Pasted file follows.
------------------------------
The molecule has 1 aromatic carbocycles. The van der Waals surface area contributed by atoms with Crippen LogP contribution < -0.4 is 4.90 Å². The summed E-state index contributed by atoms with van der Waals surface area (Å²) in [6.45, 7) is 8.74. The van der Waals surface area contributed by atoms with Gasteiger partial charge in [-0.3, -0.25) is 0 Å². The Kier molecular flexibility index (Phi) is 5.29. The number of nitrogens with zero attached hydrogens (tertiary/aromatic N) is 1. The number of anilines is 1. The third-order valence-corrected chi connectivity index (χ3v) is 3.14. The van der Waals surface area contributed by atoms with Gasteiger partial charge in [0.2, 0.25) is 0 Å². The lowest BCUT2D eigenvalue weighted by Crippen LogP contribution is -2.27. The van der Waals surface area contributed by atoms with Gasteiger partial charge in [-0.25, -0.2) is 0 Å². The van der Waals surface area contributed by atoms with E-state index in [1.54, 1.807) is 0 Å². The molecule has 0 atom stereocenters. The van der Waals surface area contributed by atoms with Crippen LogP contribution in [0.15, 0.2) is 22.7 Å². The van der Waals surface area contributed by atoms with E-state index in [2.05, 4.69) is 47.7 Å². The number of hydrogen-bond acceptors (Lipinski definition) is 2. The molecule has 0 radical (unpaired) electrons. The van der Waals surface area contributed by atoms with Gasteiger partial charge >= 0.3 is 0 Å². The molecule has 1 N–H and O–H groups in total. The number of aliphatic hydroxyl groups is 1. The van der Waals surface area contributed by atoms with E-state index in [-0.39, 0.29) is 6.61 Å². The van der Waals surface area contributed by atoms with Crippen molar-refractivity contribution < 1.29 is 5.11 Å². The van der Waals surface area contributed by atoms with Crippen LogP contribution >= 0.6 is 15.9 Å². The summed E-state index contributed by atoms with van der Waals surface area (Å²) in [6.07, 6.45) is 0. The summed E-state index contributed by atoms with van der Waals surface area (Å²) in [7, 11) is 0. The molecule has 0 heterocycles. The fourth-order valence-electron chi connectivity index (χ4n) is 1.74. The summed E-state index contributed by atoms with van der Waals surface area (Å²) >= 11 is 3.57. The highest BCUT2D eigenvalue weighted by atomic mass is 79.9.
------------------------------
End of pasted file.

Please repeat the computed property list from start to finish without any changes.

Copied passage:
The molecule has 1 aromatic carbocycles. The van der Waals surface area contributed by atoms with Crippen LogP contribution < -0.4 is 4.90 Å². The summed E-state index contributed by atoms with van der Waals surface area (Å²) in [6.45, 7) is 8.74. The van der Waals surface area contributed by atoms with Gasteiger partial charge in [-0.3, -0.25) is 0 Å². The Kier molecular flexibility index (Phi) is 5.29. The number of nitrogens with zero attached hydrogens (tertiary/aromatic N) is 1. The number of anilines is 1. The third-order valence-corrected chi connectivity index (χ3v) is 3.14. The van der Waals surface area contributed by atoms with Gasteiger partial charge in [0.2, 0.25) is 0 Å². The lowest BCUT2D eigenvalue weighted by Crippen LogP contribution is -2.27. The van der Waals surface area contributed by atoms with Gasteiger partial charge in [-0.25, -0.2) is 0 Å². The van der Waals surface area contributed by atoms with E-state index in [1.54, 1.807) is 0 Å². The molecule has 0 atom stereocenters. The van der Waals surface area contributed by atoms with Crippen LogP contribution in [0.15, 0.2) is 22.7 Å². The van der Waals surface area contributed by atoms with E-state index in [2.05, 4.69) is 47.7 Å². The number of hydrogen-bond acceptors (Lipinski definition) is 2. The molecule has 0 radical (unpaired) electrons. The van der Waals surface area contributed by atoms with Gasteiger partial charge >= 0.3 is 0 Å². The molecule has 1 N–H and O–H groups in total. The number of aliphatic hydroxyl groups is 1. The van der Waals surface area contributed by atoms with E-state index in [-0.39, 0.29) is 6.61 Å². The van der Waals surface area contributed by atoms with Crippen molar-refractivity contribution < 1.29 is 5.11 Å². The van der Waals surface area contributed by atoms with Crippen LogP contribution >= 0.6 is 15.9 Å². The summed E-state index contributed by atoms with van der Waals surface area (Å²) in [6.07, 6.45) is 0. The summed E-state index contributed by atoms with van der Waals surface area (Å²) in [7, 11) is 0. The molecule has 0 heterocycles. The fourth-order valence-electron chi connectivity index (χ4n) is 1.74. The summed E-state index contributed by atoms with van der Waals surface area (Å²) >= 11 is 3.57. The highest BCUT2D eigenvalue weighted by atomic mass is 79.9.